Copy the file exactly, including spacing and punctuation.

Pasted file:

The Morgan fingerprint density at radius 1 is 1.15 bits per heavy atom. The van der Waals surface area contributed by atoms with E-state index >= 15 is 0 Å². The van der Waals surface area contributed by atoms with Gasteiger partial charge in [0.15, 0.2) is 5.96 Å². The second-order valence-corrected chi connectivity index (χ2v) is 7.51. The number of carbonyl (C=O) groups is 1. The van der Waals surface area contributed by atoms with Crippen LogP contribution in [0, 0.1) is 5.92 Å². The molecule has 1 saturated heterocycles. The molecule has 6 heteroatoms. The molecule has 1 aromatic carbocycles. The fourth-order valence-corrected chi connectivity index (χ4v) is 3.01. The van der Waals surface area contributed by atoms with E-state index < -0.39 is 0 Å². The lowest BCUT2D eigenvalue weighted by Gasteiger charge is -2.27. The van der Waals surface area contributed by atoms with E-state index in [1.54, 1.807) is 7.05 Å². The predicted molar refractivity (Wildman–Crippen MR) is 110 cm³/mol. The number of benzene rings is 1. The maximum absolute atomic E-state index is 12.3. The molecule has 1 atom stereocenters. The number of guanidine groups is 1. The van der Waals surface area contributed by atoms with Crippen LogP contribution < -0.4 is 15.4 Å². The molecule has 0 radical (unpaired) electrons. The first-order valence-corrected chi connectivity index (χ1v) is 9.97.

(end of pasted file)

The Morgan fingerprint density at radius 1 is 1.15 bits per heavy atom. The van der Waals surface area contributed by atoms with E-state index >= 15 is 0 Å². The van der Waals surface area contributed by atoms with Gasteiger partial charge in [0.15, 0.2) is 5.96 Å². The second-order valence-corrected chi connectivity index (χ2v) is 7.51. The number of carbonyl (C=O) groups is 1. The van der Waals surface area contributed by atoms with Crippen LogP contribution in [0, 0.1) is 5.92 Å². The molecule has 1 saturated heterocycles. The molecule has 6 heteroatoms. The molecule has 1 aromatic carbocycles. The fourth-order valence-corrected chi connectivity index (χ4v) is 3.01. The van der Waals surface area contributed by atoms with E-state index < -0.39 is 0 Å². The lowest BCUT2D eigenvalue weighted by Gasteiger charge is -2.27. The van der Waals surface area contributed by atoms with E-state index in [1.54, 1.807) is 7.05 Å². The predicted molar refractivity (Wildman–Crippen MR) is 110 cm³/mol. The number of benzene rings is 1. The maximum absolute atomic E-state index is 12.3. The molecule has 1 atom stereocenters. The number of guanidine groups is 1. The van der Waals surface area contributed by atoms with Crippen LogP contribution < -0.4 is 15.4 Å². The molecule has 0 radical (unpaired) electrons. The first-order valence-corrected chi connectivity index (χ1v) is 9.97.